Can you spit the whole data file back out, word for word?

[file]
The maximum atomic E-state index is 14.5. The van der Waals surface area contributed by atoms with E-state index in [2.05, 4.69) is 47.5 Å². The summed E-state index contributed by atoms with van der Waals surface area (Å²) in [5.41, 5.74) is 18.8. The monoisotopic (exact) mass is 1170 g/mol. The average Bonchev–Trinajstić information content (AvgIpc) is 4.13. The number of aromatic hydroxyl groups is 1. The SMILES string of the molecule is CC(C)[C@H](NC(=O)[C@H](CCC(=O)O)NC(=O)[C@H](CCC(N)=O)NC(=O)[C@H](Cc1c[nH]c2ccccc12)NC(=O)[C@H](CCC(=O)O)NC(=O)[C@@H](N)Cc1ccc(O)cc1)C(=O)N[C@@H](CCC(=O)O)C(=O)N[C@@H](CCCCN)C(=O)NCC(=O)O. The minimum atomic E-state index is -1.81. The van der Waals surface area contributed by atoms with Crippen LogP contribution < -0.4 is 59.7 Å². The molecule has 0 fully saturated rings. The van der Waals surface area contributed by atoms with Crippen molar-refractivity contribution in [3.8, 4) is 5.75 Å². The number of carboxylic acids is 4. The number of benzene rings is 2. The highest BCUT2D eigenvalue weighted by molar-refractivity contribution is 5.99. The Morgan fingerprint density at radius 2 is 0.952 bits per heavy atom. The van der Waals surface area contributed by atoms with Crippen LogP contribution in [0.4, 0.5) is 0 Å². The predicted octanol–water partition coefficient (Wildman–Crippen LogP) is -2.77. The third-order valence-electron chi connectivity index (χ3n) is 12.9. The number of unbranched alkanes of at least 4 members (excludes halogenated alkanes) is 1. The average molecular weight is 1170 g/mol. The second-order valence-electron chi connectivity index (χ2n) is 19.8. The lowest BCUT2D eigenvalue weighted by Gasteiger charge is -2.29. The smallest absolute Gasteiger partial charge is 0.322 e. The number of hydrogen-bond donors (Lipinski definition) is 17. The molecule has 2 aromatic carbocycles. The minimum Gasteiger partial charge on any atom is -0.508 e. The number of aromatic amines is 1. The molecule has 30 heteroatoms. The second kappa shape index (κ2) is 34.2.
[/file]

The maximum atomic E-state index is 14.5. The van der Waals surface area contributed by atoms with E-state index in [2.05, 4.69) is 47.5 Å². The summed E-state index contributed by atoms with van der Waals surface area (Å²) in [5.41, 5.74) is 18.8. The monoisotopic (exact) mass is 1170 g/mol. The average Bonchev–Trinajstić information content (AvgIpc) is 4.13. The number of aromatic hydroxyl groups is 1. The SMILES string of the molecule is CC(C)[C@H](NC(=O)[C@H](CCC(=O)O)NC(=O)[C@H](CCC(N)=O)NC(=O)[C@H](Cc1c[nH]c2ccccc12)NC(=O)[C@H](CCC(=O)O)NC(=O)[C@@H](N)Cc1ccc(O)cc1)C(=O)N[C@@H](CCC(=O)O)C(=O)N[C@@H](CCCCN)C(=O)NCC(=O)O. The minimum atomic E-state index is -1.81. The van der Waals surface area contributed by atoms with Crippen LogP contribution < -0.4 is 59.7 Å². The molecule has 0 fully saturated rings. The van der Waals surface area contributed by atoms with Crippen molar-refractivity contribution in [3.8, 4) is 5.75 Å². The number of carboxylic acids is 4. The number of benzene rings is 2. The highest BCUT2D eigenvalue weighted by molar-refractivity contribution is 5.99. The Morgan fingerprint density at radius 2 is 0.952 bits per heavy atom. The van der Waals surface area contributed by atoms with Crippen LogP contribution in [0.4, 0.5) is 0 Å². The predicted octanol–water partition coefficient (Wildman–Crippen LogP) is -2.77. The third-order valence-electron chi connectivity index (χ3n) is 12.9. The number of unbranched alkanes of at least 4 members (excludes halogenated alkanes) is 1. The average molecular weight is 1170 g/mol. The second-order valence-electron chi connectivity index (χ2n) is 19.8. The lowest BCUT2D eigenvalue weighted by Gasteiger charge is -2.29. The smallest absolute Gasteiger partial charge is 0.322 e. The number of hydrogen-bond donors (Lipinski definition) is 17. The molecule has 2 aromatic carbocycles. The minimum Gasteiger partial charge on any atom is -0.508 e. The number of aromatic amines is 1. The molecule has 30 heteroatoms. The second kappa shape index (κ2) is 34.2.